To the Marquis of Lansdowne
Philadelphia Augt 30th 1794
I have had the pleasure of receiving your Lordship’s letter introducing to me Mr Taillerand Perigord.1
It is matter of no small regret to me that considerations of a public nature, which you will easily conjecture, have not hitherto permitted me to manifest towards that Gentleman the sense I entertain of his personal character and of your Lordship’s recommendation. But I am informed that the reception he has met with, in general, has been such as to console him, as far as the state of society here will admit of it, for what he has relinquished in leaving Europe. Time must naturally be favourable to him every where, and may be expected to raise a man of his talents and merit above the temporary disadvantages, which in revolutions result from differences of political opinion.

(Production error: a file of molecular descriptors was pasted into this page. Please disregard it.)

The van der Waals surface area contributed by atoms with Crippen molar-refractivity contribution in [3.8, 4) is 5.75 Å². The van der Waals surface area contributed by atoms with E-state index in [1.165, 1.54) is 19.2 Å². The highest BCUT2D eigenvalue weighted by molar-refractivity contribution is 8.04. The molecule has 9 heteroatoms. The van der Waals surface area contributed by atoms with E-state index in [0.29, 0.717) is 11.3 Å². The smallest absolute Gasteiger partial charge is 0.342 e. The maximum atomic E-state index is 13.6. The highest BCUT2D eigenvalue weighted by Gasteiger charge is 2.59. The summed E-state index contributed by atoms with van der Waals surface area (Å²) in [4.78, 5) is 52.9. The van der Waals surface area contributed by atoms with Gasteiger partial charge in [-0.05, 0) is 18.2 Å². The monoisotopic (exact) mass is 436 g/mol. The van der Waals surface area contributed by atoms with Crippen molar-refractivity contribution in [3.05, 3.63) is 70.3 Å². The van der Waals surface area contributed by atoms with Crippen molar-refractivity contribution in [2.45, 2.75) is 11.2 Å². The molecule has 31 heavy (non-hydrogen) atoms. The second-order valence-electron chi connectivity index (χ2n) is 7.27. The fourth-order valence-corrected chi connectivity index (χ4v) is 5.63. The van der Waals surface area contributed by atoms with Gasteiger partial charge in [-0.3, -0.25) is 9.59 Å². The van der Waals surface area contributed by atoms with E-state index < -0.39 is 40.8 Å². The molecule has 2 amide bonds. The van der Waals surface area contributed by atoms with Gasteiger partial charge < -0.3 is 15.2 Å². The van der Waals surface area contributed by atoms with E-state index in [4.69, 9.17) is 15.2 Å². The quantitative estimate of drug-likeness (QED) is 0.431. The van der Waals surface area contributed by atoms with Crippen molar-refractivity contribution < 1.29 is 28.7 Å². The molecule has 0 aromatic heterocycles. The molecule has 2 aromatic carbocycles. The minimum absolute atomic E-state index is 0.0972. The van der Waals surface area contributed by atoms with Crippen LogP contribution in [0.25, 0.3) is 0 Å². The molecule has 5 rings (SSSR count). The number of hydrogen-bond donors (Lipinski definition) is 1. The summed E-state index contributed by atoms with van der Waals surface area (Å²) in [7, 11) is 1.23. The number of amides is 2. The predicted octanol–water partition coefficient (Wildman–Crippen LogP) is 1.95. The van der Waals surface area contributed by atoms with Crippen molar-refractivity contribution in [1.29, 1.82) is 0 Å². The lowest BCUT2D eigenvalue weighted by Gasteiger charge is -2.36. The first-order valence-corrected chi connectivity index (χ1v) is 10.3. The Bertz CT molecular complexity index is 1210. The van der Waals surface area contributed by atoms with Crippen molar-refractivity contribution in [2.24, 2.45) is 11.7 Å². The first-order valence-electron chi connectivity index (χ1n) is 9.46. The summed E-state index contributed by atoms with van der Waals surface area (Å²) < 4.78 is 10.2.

It would be painful to me to anticipate that the misfortunes of Europe could be the cause of an Event, which on every personal account would give me the truest satisfaction—the opportunity of welcoming you to a country, to the esteem of which you have so just a title, and of testifying to you more particularly the sentiments of respect and cordial regard with which I have the honor to be Your Lordship’s Most Obedient servant.
Df, in the writing of Alexander Hamilton, DLC:GW; LB, DLC:GW. The dateline on the draft is in GW’s writing.
1. For Lansdowne’s letter to GW of 2 March, see Alexander Hamilton’s second letter to GW of 5 May, n.1.